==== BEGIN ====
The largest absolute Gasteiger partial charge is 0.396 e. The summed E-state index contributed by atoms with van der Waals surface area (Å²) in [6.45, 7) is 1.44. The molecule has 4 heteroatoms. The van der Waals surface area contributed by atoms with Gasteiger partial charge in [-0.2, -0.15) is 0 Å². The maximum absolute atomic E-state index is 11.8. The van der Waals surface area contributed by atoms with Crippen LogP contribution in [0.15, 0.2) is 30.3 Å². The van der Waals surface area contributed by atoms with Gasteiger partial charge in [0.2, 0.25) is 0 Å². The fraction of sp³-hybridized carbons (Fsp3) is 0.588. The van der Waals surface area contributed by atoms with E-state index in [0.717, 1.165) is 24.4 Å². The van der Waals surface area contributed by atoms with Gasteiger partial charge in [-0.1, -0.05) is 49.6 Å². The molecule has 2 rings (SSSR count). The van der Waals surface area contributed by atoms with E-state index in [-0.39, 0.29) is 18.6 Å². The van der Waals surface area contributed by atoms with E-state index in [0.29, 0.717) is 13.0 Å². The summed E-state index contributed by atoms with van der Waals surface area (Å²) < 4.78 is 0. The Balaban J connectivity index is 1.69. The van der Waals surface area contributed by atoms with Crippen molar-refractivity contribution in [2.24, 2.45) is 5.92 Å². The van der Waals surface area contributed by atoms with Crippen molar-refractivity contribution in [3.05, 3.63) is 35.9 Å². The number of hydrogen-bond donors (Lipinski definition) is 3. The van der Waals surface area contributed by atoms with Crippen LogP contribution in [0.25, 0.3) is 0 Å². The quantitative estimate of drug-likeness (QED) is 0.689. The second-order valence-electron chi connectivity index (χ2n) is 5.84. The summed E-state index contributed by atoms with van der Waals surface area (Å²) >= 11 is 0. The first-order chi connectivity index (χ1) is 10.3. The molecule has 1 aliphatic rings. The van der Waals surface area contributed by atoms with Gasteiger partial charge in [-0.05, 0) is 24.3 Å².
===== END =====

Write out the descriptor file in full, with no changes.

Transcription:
The largest absolute Gasteiger partial charge is 0.396 e. The summed E-state index contributed by atoms with van der Waals surface area (Å²) in [6.45, 7) is 1.44. The molecule has 4 heteroatoms. The van der Waals surface area contributed by atoms with Gasteiger partial charge in [-0.2, -0.15) is 0 Å². The maximum absolute atomic E-state index is 11.8. The van der Waals surface area contributed by atoms with Crippen LogP contribution in [0.15, 0.2) is 30.3 Å². The van der Waals surface area contributed by atoms with Gasteiger partial charge in [0.2, 0.25) is 0 Å². The fraction of sp³-hybridized carbons (Fsp3) is 0.588. The van der Waals surface area contributed by atoms with E-state index in [0.717, 1.165) is 24.4 Å². The van der Waals surface area contributed by atoms with Gasteiger partial charge in [-0.1, -0.05) is 49.6 Å². The molecule has 2 rings (SSSR count). The van der Waals surface area contributed by atoms with E-state index in [-0.39, 0.29) is 18.6 Å². The van der Waals surface area contributed by atoms with E-state index in [0.29, 0.717) is 13.0 Å². The summed E-state index contributed by atoms with van der Waals surface area (Å²) < 4.78 is 0. The Balaban J connectivity index is 1.69. The van der Waals surface area contributed by atoms with Crippen molar-refractivity contribution in [2.24, 2.45) is 5.92 Å². The van der Waals surface area contributed by atoms with Crippen molar-refractivity contribution in [3.05, 3.63) is 35.9 Å². The number of hydrogen-bond donors (Lipinski definition) is 3. The van der Waals surface area contributed by atoms with Crippen LogP contribution in [0.25, 0.3) is 0 Å². The quantitative estimate of drug-likeness (QED) is 0.689. The second-order valence-electron chi connectivity index (χ2n) is 5.84. The summed E-state index contributed by atoms with van der Waals surface area (Å²) >= 11 is 0. The first-order chi connectivity index (χ1) is 10.3. The molecule has 1 aliphatic rings. The van der Waals surface area contributed by atoms with Gasteiger partial charge in [-0.05, 0) is 24.3 Å².